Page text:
By Bryn Stole

The U.S. Justice Department is taking fresh aim at a New Orleans Police Department policy limiting inquiries into residents' immigration status, the latest salvo in a running war on so-called "sanctuary cities" by President Donald Trump and Attorney General Jeff Sessions.

But New Orleans Mayor Mitch Landrieu fired back, arguing -- as he has on several previous occasions -- that the city is in full compliance with federal law, while vowing that "the NOPD will not be the federal government's deportation force."

In a letter to Landrieu, the acting assistant attorney general threatened a pot of federal grant funding for crime fighting in the city and gave the city a "last chance" to prove the Police Department is in compliance with a section of federal law that requires local governments and police to provide information to federal immigration enforcement agents.

NOPD policies "may" violate the statute, according to the Justice Department, "depending on how your jurisdiction interprets and applies them."

Landrieu, however, suggested in a letter back to Sessions -- co-signed by NOPD Superintendent Michael Harrison -- that the Justice Department's position amounts to "fear-mongering and false accusations." The Police Department policy in question, Landrieu added, "unambiguously" complies with federal law.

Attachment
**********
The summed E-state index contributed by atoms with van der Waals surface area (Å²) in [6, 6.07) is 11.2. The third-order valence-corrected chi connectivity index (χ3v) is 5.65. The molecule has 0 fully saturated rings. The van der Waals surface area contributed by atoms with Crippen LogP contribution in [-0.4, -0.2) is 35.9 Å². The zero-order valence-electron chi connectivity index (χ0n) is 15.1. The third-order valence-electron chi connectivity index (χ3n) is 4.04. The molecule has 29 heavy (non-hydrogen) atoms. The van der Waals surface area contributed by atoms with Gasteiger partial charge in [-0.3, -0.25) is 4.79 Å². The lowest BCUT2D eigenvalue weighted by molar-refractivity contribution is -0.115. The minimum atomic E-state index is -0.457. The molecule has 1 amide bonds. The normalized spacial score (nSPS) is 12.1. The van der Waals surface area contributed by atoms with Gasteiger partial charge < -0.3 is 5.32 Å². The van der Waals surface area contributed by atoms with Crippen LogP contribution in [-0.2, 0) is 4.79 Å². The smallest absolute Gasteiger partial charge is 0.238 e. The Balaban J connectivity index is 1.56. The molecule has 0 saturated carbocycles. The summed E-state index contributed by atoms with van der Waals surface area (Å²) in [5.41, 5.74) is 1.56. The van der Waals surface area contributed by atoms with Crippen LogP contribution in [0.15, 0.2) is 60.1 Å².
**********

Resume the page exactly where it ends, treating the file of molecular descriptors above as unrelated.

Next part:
"We will build relationships between the NOPD and all community members," Landrieu wrote. "The city of New Orleans will not be side-tracked by caustic, political rhetoric that seeks to make us fearful of others and scapegoat immigrants. The NOPD will continue to focus on the arrest and conviction of violent criminals, regardless of their immigration status."

Landrieu and other city officials have repeatedly denied that New Orleans is a "sanctuary city" and have contested previous findings by Sessions' Justice Department with letters certifying that the NOPD is in compliance with federal law.

The NOPD policy in question, which is governed by the city's federal consent decree, states that officers "shall not make inquiries into an individual's immigration status" except in certain circumstances.

The Trump administration and other critics advocating an immigration crackdown -- including Louisiana Attorney General Jeff Landry -- have railed against so-called sanctuary cities, contending their policies make it harder for federal authorities to deport potentially dangerous criminals in the country illegally.

But leaders in cities that have come under fire from the Trump administration have argued that turning police into immigration officers destroys trust between police and immigrant communities, making it less likely people will report crimes or come forward with evidence.

Four other jurisdictions in addition to New Orleans also received "last chance" warnings this week from the Justice Department: New York City, Philadelphia, Chicago and Cook County, Illinois, which surrounds and includes Chicago.

Landry, in a press release Thursday, declared himself "the state's most aggressive critic of sanctuary cities" and said he'd repeatedly warned Landrieu over the policies.